Iran: Arms and Technology Acquisitions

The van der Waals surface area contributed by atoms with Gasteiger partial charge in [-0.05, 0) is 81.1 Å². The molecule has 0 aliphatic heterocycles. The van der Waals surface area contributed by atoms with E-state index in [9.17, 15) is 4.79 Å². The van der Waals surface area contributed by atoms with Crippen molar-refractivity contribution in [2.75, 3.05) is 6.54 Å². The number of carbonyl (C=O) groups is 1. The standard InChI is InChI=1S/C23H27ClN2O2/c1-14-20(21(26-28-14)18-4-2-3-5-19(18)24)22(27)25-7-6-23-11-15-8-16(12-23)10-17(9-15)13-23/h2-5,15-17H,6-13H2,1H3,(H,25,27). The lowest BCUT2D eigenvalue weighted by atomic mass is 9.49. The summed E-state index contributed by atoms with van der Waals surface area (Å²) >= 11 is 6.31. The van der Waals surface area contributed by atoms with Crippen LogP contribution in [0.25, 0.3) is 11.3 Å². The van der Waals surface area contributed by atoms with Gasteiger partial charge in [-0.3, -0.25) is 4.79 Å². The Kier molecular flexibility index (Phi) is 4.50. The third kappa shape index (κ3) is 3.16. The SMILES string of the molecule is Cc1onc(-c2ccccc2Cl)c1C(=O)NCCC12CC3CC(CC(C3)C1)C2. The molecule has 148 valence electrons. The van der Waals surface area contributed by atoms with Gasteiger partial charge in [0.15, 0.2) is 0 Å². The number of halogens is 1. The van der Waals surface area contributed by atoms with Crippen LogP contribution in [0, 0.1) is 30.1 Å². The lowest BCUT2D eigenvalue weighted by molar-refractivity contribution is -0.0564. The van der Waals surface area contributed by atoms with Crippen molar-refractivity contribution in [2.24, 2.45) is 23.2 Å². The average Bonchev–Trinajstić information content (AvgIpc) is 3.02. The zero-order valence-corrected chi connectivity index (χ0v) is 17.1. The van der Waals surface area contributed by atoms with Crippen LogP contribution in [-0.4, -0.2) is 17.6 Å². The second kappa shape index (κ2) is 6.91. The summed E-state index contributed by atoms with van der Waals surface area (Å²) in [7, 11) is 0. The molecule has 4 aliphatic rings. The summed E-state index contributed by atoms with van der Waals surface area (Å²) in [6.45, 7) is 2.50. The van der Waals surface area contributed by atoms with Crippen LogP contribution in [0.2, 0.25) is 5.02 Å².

97-474 F Updated June 22, 1998 CRS Report for Congress Received through the CRS Web Iran: Arms and Technology Acquisitions Kenneth Katzman Specialist in Middle Eastern Affairs Foreign Affairs and National Defense Division Summary The Clinton Administration and Congress are pressing to persuade Iran’s major arms and technology suppliers, primarily Russia and China, to sever their military relations with Iran. The Administration’s need to engage supplier countries on a wide range of issues often has complicated U.S. efforts to end their dealings with Iran, and has led some in Congress to demand that the Administration do more to compel supplier countries to end transfers to Iran. Both the House and the Senate have passed a bill (H.R. 2709), by overwhelming margins, imposing sanctions on foreign entities that contribute to Iran's efforts to develop ballistic missiles. The Clinton Administration has said a veto is likely; it has until June 23 to do so. This report will be updated in response to legislative and policy developments. Introduction Whatever Iran’s intentions, arms and technology transfers have given that country additional capabilities with which to threaten the Persian Gulf monarchies and U.S. forces in the Gulf. Possibly in an effort to compensate for its continuing conventional military weaknesses relative to U.S. forces, Iran is attempting to obtain weapons of mass destruction (WMD) technology. Russia 1 Russia has largely completed delivery of arms ordered by Iran in 1989. It has already delivered about 40 MiG-29 and Su-24 combat aircraft, about 150 T-72 tanks, SA-5 and SA-6 surface-to-air missile systems, and three Kilo-class diesel submarines, the last of which arrived January 18, 1996. In response to Administration pressure and U.S. sanctions legislation, Russia formally pledged in June 1995 not to enter any new arms 1 See CRS Report 94-138, Iran: Conventional Arms Acquisitions; and CRS Report 98-299, Russian Missile and Nuclear Reactor Transfers to Iran. Congressional Research Service ˜ The Library of Congress CRS-2 contracts with Iran, although prior arms contracts could be implemented. The Administration considers deliveries to Iran after that time as part of these contracts. Ballistic Missiles. Until 1997, Russia had not been identified publicly as a major supplier of ballistic missile technology to Iran. However, on February 12, 1997, during a visit to Washington by Russian Prime Minister Chernomyrdin, the United States protested a Russian transfer to Iran of technology that can be used to produce a missile with a range and payload (300 km range, 500kg payload) covered by the Missile Technology Control Regime (MTCR). Russia has been a formal member of the MTCR since August 8, 1995. The Iranian missile programs receiving Russian assistance have been cited by press reports as the Shahab (Meteor)-3 (800-930 mile range, 1,650 lb payload) and the Shahab-4 (1,240 mile range, 2,200 lb payload). 2 There is concern in the United States and the Middle East that the Russian assistance could help Iran become self-sufficient in missile production, and press reports say Iran could be within a year or two of fielding the Shahab-3.3 Since August 1997, an Administration envoy, Frank Wisner (succeeded in March by Robert Galluci) , has been discussing with Russia U.S. evidence that Russian institutes and scientists are continuing to help Iran develop a self-sufficient long range missile capability. On a visit to Moscow in September 1997, Vice President Gore said that a U.S.-Russian inquiry had uncovered a vigorous Iranian effort to obtain nuclear and ballistic missile technology from Russia. The United States praised a January 22 decree by Chernomyrdin adopting tighter controls on exports of technology such as that useful to Iran's missile or other WMD programs, as well as a May 14 directive establishing export control units in Russian entities working in the missile and nuclear fields. The Administration has asserted that the Russian directives and pledges of further cooperation merit a veto of the Iran Missile Proliferation Sanctions Act of 1997 (H.R. 2709), which passed the House on November 12, 1997 by voice vote and the Senate, on May 22, by a vote of 90-4. The House passed the bill, as amended, on June 9, by a 39222 vote. The bill would require sanctions, including suspension of U.S. government assistance, on foreign entities (including governmental entities operating as businesses) that assist Iran's ballistic missile programs. Supporters of the bill maintain that assistance to Iran by 18-20 Russian entities is continuing and that greater U.S. pressure is needed if Russia is to vigorously enforce its new directives. In an attempt to respond to this view, the Administration said April 16 it would give "extra scrutiny" to Russian entities before approving U.S. aid to them. In addition, a provision of a FY1998 emergency supplemental appropriation (P.L. 105-174) provides $179 million for systems to counter the Iranian missile threat. Russia-Iran Nuclear Plant Deal. The Clinton Administration has expended significant effort to end Russian-Iranian nuclear cooperation on the grounds that technology and skills transferred to Iran would enable Iran to further a nuclear weapons program. Observers also fear that Iran might try to exploit contacts within Russia’s cash2 Gertz, Bill. Russia, China Aid Iran's Missile Program. Washington Times, September 10, 1997. P.1. 3 Lippman, Thomas. U.S. Keeps After Russia To Halt Flow of Missile Technology to Iran. Washington Post, January 18, 1998. P.A9. CRS-3 strapped Ministry of Atomic Energy (MINATOM) to obtain, illegitimately, controlled or prohibited materials or technology. Russia maintains that these fears are unfounded because Iran is a party to the Nuclear Nonproliferation Treaty and accepts International Atomic Energy Agency (IAEA) visits to declared nuclear facilities. Russia’s program of nuclear cooperation with Iran centers on a contract, signed January 8, 1995, to complete the 1,000 Megawatt number one reactor at Bushehr within five years, at a cost to Iran of about $800 million. The reactor was begun by German firms in 1974, but work stopped after the 1979 Islamic revolution and the plant was damaged by Iraq during the Iran-Iraq war. President Clinton, during a May 1995 summit with President Yeltsin, obtained a pledge that Russia would not supply Iran with uranium enrichment equipment or a research reactor. Russia has said publicly that it, not Iran, will reprocess the spent reactor fuel. Nonetheless, the initial phase of the Bushehr nuclear plant project is proceeding. Russian and Iranian officials have said the plant should be operational by 2001, although technical problems might further postpone completion. In addition, in February and March 1998, Iran and Russia agreed that Russia will take over from Iran construction of support facilities at the Bushehr site and will build two additional 640 megawatt nuclear reactors at Bushehr. The project suffered a setback on March 6, when visiting Secretary of State Albright initialed an agreement with Ukraine under which it pledged to drop the sale of the turbines for the reactor. However, the head of Iran's Atomic Energy Agency visited Russia in mid-May to discuss increased cooperation, including possible acquisition of a nuclear reactor. The visit reportedly included a Russian demonstration of uranium enrichment technology. The Bushehr reactor project has attracted continuing congressional concern. Within three months of the deal, President Clinton signed into law a defense supplemental appropriation (P.L. 104-6) that contained a provision precluding U.S. cooperation with Russia on civilian nuclear projects if it went ahead with the Bushehr deal. The Administration has refused to renew some civilian nuclear cooperation agreements with Moscow. However, the Administration formally waived provisions of FY 1996 and FY1997 foreign aid appropriations laws (P.L. 104-107 and P.L. 104-208, respectively) that made U.S. aid to Russia contingent on termination of the deal with Iran, on the grounds that it is more crucial to support reform in Russia. The FY1998 foreign aid appropriations law (P.L. 105-118) cuts 50% of U.S. aid to the Russian government unless it ends nuclear or ballistic missile cooperation with Iran. China Over the past few years, China has replaced Russia as Iran’s leading source of conventional arms, according to Administration officials. Some of China's possible motives for arming Iran include: a desire to divert U.S. forces to the Persian Gulf and away from areas near Taiwan; to retaliate for U.S. arms sales to Taiwan; to improve China's ability to obtain Iranian oil exports or investment projects; and to earn hard currency. China, a key conventional weapons supplier to Iran during the Iran-Iraq war (1980-88), has helped Iran rearm from that war by supplying a wide array of equipment, including about 100 artillery pieces, several hundred tanks, 45 of the Chinese version of the SA-2 surface-to-air missile, and about 25 F-7 combat aircraft. CRS-4 Anti-Ship Missiles. Iran’s purchases of Chinese naval equipment have caused more U.S. concern than other conventional weapons categories, because the acquisitions improve Iran’s ability to strike at U.S. forces and installations or commercial shipping in the Gulf. Fifteen fast attack craft, as well as ten other French-made patrol boats, are outfitted with C-802 anti-ship cruise missile (120 km range), also supplied by China. (Iran is believed to have received over 100 C-802's.) The C-802 is not covered under the MTCR because its range and payload are under the regime’s threshold. Iran tested the Chinese-supplied air-launched C-801K missile on one of its operational U.S.-made F-4 Phantom aircraft in June, prompting Secretary of Defense Cohen to assert that Iran now poses a "360 degree threat" to U.S. forces. The threat would increase if Iran acquires an over-the-horizon targeting capability for the missile. A few days prior to the October 1997 U.S.-China summit, U.S. officials said that China had pledged to Secretary of State Albright in September that it would halt further sales of anti-ship cruise missiles to Iran. Congressional debate about the Chinese anti-ship missile transfers have centered on whether the transfers trigger U.S. sanctions under the Iran-Iraq Arms Non-Proliferation Act of 1992 (50 U.S.C. 1701). That law requires sanctions on persons or countries that provide destabilizing numbers or types of advanced conventional weapons to Iran (or Iraq).4 Administration officials determined that the C-802 and C-801 transfers to Iran “are not of a destabilizing number and type” to warrant U.S. sanctions. However, no agreed definition of "destabilizing" was stipulated in the law. Some in Congress believe that, because U.S. defense officials have stated that the missiles pose a threat to U.S. forces, China should have been sanctioned for the transfers. In advance of the October 1997 U.S.-China summit, China's Foreign Minister pledged to halt further anti-ship missile sales to Iran. Secretary of Defense Cohen said his counterparts reiterated that pledge during his January 1998 visit to China. It is not clear, however, whether any more of the missiles will be delivered to Iran under existing Iran-China contracts. Weapons of Mass Destruction and Delivery Means.5 China has reportedly supplied Iran with advice and technology to produce weapons of mass destruction and delivery systems. There have been no confirmed deliveries of entire M-9 or M-11 ballistic missiles to Iran, both of which are considered to have range/payload combinations that exceed MTCR guidelines. However, on June 22, 1995, the New York Times quoted a May 1995 Central Intelligence Agency study as concluding that China had “delivered dozens, perhaps hundreds, of missile guidance systems and computerized machine tools to Iran...” Other sources said rocket propellent ingredients were provided as well.6 A November 21, 1996 Washington Times report quoted an October 1996 CIA report as saying China had sold Iran guidance technology and components to test ballistic 4 This law was amended by Section 1408 the FY1996 defense authorization law (P.L. 104-106) to also sanction the provision to Iran or Iraq of equipment for chemical, biological, or nuclear weapons. 5 For further information, see CRS Issue Brief 92056, Chinese Proliferation of Weapons of Mass Destruction: Current Policy Issues, and CRS Report 96-767, Chinese Proliferation of Weapons of Mass Destruction: Background and Analysis, both by Shirley Kan. See also: CRS Report 96572, Iran: Military Relations With China, by Kenneth Katzman. 6 Chinese Shipments Violate Controls. Jane’s Defence Weekly. July 1, 1995. CRS-5 missiles, possibly for use in the Russian-assisted Shahab program. On November 22, 1996, and again on September 10, 1997, the State Department said the United States had not determined that China had violated its March 1992 commitment to adhere to the terms of the MTCR. In March 1998 the Administration reportedly offered China expanded cooperation on commercial space ventures in return for an end to all Chinese assistance to Iran's ballistic missile programs and its joining the MTCR. China has rejected formally joining that control regime. In May 1998, China reportedly transferred to Iran 1,000 tons of specialty steel for possible use in Iran's missile programs and discussed with Iran sales of telemetry equipment for missile testing.7 Asked about the press reports, Secretary of State Albright testified before the Senate Appropriations Committee June 16 that the United States had continuing concerns about China's proliferation record. One day later, and about a week before President Clinton's trip to China, China announced new regulations controlling dual use technology exports. Under a contract signed in February 1993, China agreed to expand its nuclear cooperation with Iran by constructing in Iran two 300 megawatt nuclear reactors and providing technology and training.8 In mid-1997, Administration officials said they had blocked a deal between Iran and a Chinese government-owned firm for the sale to Iran of a “uranium conversion facility, ” 9 although China reportedly had given Iran blueprints for the facility.10 In advance of the October 1997 U.S.-China summit, the Administration said it received a firm written assurance that China would end its nuclear relations with Iran, although two small ongoing projects11 would continue. The Administration said that, in order to certify to Congress that China is cooperating to end nuclear proliferation, it required this assurance, even though Iran's known nuclear facilities are under IAEA safeguards. This certification, required by P.L. 99-183 and signed on January 12, 1998, opened China to nuclear cooperation with the United States under a 1985 bilateral agreement. Despite press reports on March 13 that China and Iran negotiated in early 1998 to supply Iran with uranium enrichment material,12 Congress did not formally disapprove within the thirty legislative day period, and the certification took effect on March 18. Nonetheless, an Iranian newspaper reported May 10 that an Iranian nuclear team might visit China in June 1998 to discuss peaceful nuclear cooperation. 7 Gertz, Bill. China Assists Iran, Libya on Missiles. Washington Times, June 16, 1998. 8 During 1985-87, China supplied Iran with a small research nuclear reactor and an electromagnetic isotope separator (calutron). 9 Smith, R. Jeffrey. China Firm That Angered Washington May Get New Deal. Washington Post, June 20, 1996. P. A21. 10 Pomfret, John. U.S. May Certify China on Curbing Nuclear Exports. Washington Post, September 18, 1997. P.A28. 11 These projects are a zero power nuclear reactor and a factory to produce tubing for nuclear fuel rods. 12 The Administration discovered the negotiations and scuttled the sale, according to a March 13, 1998 Washington Post article, entitled U.S. Action Stymied China Sale to Iran, by Barton Gellman and John Pomfret. CRS-6 U.S. officials have said publicly that Iran has a large and increasingly self-sufficient chemical weapons program that has been supplied or assisted, in part, by Chinese firms. On May 22, 1997, Secretary of State Albright announced that U.S. sanctions would be imposed, under the Chemical and Biological Warfare Elimination Act of 1991 (P.L. 102182), on two Chinese firms (Nanjing Chemical Industries Group) and Jiangsu Yongli Chemical Engineering and Technology Import/Export Corp.) and one Hong Kong firm (Cheong Lee Ltd.) for knowingly and materially aiding Iran’s chemical weapons programs. The Administration said there was no evidence the Chinese government was aware of the transfers. On June 10, 1997, the State Department announced suspension of an Exim bank loan for a U.S. firm’s exports to the Nanjing firm above. According to an October 30, 1997, Washington Times report, the Nanjing company has recently finished building in Iran a plant that can be used to manufacture equipment suitable for a chemical weapons program. A London Daily Telegraph report of May 24, 1998 said that Iran had recently received from China's Sinochem 500 tons of material banned under the Chemical Weapons Convention, to which Iran has been a party since November 1997. Other Suppliers Among other suppliers, North Korea has an established relationship with Iran. The core of Iran’s current missile force consists of 200-300 North Korean-supplied Scud-B and Scud-C missiles, with ranges of 320 km and 500 km respectively. North Korea has also supplied ten to fifteen mobile launchers. Iran reportedly wanted to take delivery of North Korean-made Nodong 1 missiles (1,000 mile range) when those are ready for export, and it reportedly has partially funded the development of the missile. In an apparently successful attempt to head off deliveries of the Nodong, the United States, as part of the October 1994 agreement with North Korea on nuclear issues, began talks with North Korea in April 1996 on limiting North Korean missile sales to the Middle East. U.S. officials hailed the talks as a “good beginning,” but the Administration issued a determination13 on May 29, 1996 that entities in Iran and North Korea had engaged in missile proliferation activities. On August 6, 1997, following a second round of U.S.-North Korea talks on Middle East missile sales (June 11-13), the United States imposed trade sanctions on two North Korean firms for missile-related activities believed to involve Iran and Pakistan. Iran's Shahab program, assisted primarily by Russia, is apparently based on the Nodong design. On June 17, 1998, the Washington Post reported that North Korea's official media had acknowledged that North Korea had and would continue to export ballistic missiles, although no specific technology or recipients were mentioned in the North Korean announcement. No U.S.-North Korean missile export control talks have been held since the June 1997 discussions. 13 See Federal Register, June 12, 1996. P. 29785. Department of State. Public Notice 2404. Bureau of Political-Military Affairs,